Meanwhile, the team at Hammerhead Productions helped create the effects needed to depict the special powers of the lead character Number Four a.k.a. John (portrayed by Alex Pettyfer). John emits a special energy called Lumin from his body. “We had a lot of fun with this Lumin power as he can use it to create havoc or light up a dark room,” says McMurry. “What I like to do is to give individual companies a section of the film, so they can be experts in that specific process—not just the technique but also the storyline as well. The artists at Hammerhead had to come up with ideas about how his power works, how does it come off his veins—they were in charge of guiding the Lumin concept and how it interacts with the environment and the other characters.”
As a professional artist who has worked consistently since 1979, McMurry has seen the industry change and evolve in many ways, but he says he is most impressed by the achievements of smaller pictures. “I have had the pleasure and displeasure of doing this for a long time,” he says. “I’ve experienced many different technologies, but I’m quite amazed at how we are able to break ground even in films with smaller budgets.”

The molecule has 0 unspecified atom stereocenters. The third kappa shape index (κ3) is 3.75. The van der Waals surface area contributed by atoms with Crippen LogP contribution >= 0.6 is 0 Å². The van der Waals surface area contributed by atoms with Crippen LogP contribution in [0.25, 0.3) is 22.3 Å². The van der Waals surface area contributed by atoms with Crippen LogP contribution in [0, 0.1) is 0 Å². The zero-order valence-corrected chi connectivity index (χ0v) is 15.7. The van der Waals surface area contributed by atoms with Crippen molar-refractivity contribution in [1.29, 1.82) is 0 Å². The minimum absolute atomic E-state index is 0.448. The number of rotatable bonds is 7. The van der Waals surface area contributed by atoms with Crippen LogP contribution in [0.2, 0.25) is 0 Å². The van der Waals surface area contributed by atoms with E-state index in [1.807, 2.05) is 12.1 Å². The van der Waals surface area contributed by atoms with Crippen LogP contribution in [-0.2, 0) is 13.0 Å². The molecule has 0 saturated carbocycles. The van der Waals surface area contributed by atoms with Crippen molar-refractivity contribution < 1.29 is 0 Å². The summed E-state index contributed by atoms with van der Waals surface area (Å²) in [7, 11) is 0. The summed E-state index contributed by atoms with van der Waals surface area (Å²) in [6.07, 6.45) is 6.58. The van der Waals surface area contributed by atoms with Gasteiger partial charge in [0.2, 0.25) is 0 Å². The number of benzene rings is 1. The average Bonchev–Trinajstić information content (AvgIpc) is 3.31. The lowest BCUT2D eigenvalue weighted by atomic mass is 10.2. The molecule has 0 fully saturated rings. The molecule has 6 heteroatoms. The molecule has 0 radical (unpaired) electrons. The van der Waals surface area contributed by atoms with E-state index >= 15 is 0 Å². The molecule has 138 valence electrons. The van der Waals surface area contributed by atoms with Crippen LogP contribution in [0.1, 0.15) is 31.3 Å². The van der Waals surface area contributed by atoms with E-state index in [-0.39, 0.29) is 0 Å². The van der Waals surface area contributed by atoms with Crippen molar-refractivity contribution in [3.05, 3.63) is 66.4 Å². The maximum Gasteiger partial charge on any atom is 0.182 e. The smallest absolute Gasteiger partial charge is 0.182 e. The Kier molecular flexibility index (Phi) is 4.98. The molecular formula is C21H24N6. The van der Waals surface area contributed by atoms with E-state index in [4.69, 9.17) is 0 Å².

He adds, “The first movie I worked on was Star Trek: The Motion Picture, and at the time, it was one of the largest budgeted movies of all time, second only to Cleopatra,” recalls the 58-year-old supe. “I’ve been fortunate to work in movies that used visual effects to create a whole world for us, like Blade Runner. The truth is, today we get to use technologies that were once only reserved for big sci-fi blockbusters—today, we can do that kind of storytelling in movies of any size. Our work becomes more tied to the nuances of character development and storytelling rather than building the backgrounds.”
Touchstone releases I Am Number Four in theaters nationwide on February 18.